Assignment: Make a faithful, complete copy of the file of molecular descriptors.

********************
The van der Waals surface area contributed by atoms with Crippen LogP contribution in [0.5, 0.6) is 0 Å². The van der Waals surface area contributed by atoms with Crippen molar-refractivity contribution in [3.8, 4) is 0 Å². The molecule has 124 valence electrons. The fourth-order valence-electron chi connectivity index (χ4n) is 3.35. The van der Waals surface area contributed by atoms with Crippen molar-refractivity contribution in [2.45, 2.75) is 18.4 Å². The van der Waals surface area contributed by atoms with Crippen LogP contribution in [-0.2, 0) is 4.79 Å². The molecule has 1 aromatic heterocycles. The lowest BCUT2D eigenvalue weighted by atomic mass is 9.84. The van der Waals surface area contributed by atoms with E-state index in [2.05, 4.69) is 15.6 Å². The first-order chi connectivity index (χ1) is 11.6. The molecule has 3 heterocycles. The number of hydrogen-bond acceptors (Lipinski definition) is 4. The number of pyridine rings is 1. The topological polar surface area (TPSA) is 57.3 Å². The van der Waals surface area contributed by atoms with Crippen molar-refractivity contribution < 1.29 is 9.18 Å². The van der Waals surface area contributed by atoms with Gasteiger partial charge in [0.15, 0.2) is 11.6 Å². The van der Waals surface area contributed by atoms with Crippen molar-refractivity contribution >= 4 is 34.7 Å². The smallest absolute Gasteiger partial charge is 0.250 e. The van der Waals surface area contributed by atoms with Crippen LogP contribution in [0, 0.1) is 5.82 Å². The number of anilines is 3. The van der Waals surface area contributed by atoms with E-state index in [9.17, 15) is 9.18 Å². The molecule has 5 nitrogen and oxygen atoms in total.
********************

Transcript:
The van der Waals surface area contributed by atoms with Crippen LogP contribution in [0.5, 0.6) is 0 Å². The van der Waals surface area contributed by atoms with Crippen molar-refractivity contribution in [3.8, 4) is 0 Å². The molecule has 124 valence electrons. The fourth-order valence-electron chi connectivity index (χ4n) is 3.35. The van der Waals surface area contributed by atoms with Crippen molar-refractivity contribution in [2.45, 2.75) is 18.4 Å². The van der Waals surface area contributed by atoms with Crippen LogP contribution in [-0.2, 0) is 4.79 Å². The molecule has 1 aromatic heterocycles. The lowest BCUT2D eigenvalue weighted by atomic mass is 9.84. The van der Waals surface area contributed by atoms with E-state index in [2.05, 4.69) is 15.6 Å². The first-order chi connectivity index (χ1) is 11.6. The molecule has 3 heterocycles. The number of hydrogen-bond acceptors (Lipinski definition) is 4. The number of pyridine rings is 1. The topological polar surface area (TPSA) is 57.3 Å². The van der Waals surface area contributed by atoms with Crippen molar-refractivity contribution < 1.29 is 9.18 Å². The van der Waals surface area contributed by atoms with Gasteiger partial charge in [0.15, 0.2) is 11.6 Å². The van der Waals surface area contributed by atoms with Crippen molar-refractivity contribution >= 4 is 34.7 Å². The smallest absolute Gasteiger partial charge is 0.250 e. The van der Waals surface area contributed by atoms with Crippen LogP contribution in [0, 0.1) is 5.82 Å². The number of anilines is 3. The van der Waals surface area contributed by atoms with E-state index in [9.17, 15) is 9.18 Å². The molecule has 5 nitrogen and oxygen atoms in total.